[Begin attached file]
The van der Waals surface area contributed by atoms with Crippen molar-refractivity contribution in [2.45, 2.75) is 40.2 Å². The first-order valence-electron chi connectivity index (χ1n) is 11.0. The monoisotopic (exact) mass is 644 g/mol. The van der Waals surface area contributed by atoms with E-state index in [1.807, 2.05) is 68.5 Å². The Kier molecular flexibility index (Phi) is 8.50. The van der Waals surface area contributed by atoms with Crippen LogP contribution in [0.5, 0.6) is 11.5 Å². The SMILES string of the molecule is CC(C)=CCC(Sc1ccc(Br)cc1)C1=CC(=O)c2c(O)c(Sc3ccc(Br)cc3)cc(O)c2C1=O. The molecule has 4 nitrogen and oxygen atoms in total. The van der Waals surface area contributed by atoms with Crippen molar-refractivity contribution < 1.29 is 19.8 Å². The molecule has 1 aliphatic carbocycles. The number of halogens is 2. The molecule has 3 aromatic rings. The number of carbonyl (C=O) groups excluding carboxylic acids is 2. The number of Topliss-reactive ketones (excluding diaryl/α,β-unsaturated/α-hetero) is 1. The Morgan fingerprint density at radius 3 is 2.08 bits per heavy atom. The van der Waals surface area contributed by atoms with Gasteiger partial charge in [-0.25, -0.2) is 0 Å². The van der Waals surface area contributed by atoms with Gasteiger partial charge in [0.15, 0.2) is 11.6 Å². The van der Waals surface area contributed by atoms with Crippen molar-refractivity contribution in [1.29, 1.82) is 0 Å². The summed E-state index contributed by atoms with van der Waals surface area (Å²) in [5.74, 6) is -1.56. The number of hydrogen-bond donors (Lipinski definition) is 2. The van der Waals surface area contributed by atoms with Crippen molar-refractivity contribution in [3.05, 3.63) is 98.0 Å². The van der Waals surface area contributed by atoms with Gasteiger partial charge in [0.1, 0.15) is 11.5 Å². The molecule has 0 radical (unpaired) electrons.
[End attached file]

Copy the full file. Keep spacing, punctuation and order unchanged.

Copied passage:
The van der Waals surface area contributed by atoms with Crippen molar-refractivity contribution in [2.45, 2.75) is 40.2 Å². The first-order valence-electron chi connectivity index (χ1n) is 11.0. The monoisotopic (exact) mass is 644 g/mol. The van der Waals surface area contributed by atoms with E-state index in [1.807, 2.05) is 68.5 Å². The Kier molecular flexibility index (Phi) is 8.50. The van der Waals surface area contributed by atoms with Crippen LogP contribution in [0.5, 0.6) is 11.5 Å². The SMILES string of the molecule is CC(C)=CCC(Sc1ccc(Br)cc1)C1=CC(=O)c2c(O)c(Sc3ccc(Br)cc3)cc(O)c2C1=O. The molecule has 4 nitrogen and oxygen atoms in total. The van der Waals surface area contributed by atoms with Crippen molar-refractivity contribution < 1.29 is 19.8 Å². The molecule has 1 aliphatic carbocycles. The number of halogens is 2. The molecule has 3 aromatic rings. The number of carbonyl (C=O) groups excluding carboxylic acids is 2. The number of Topliss-reactive ketones (excluding diaryl/α,β-unsaturated/α-hetero) is 1. The Morgan fingerprint density at radius 3 is 2.08 bits per heavy atom. The van der Waals surface area contributed by atoms with Gasteiger partial charge in [-0.25, -0.2) is 0 Å². The van der Waals surface area contributed by atoms with Gasteiger partial charge in [0.15, 0.2) is 11.6 Å². The van der Waals surface area contributed by atoms with Crippen molar-refractivity contribution in [1.29, 1.82) is 0 Å². The summed E-state index contributed by atoms with van der Waals surface area (Å²) in [5.74, 6) is -1.56. The number of hydrogen-bond donors (Lipinski definition) is 2. The van der Waals surface area contributed by atoms with Crippen molar-refractivity contribution in [3.05, 3.63) is 98.0 Å². The van der Waals surface area contributed by atoms with Gasteiger partial charge in [0.1, 0.15) is 11.5 Å². The molecule has 0 radical (unpaired) electrons.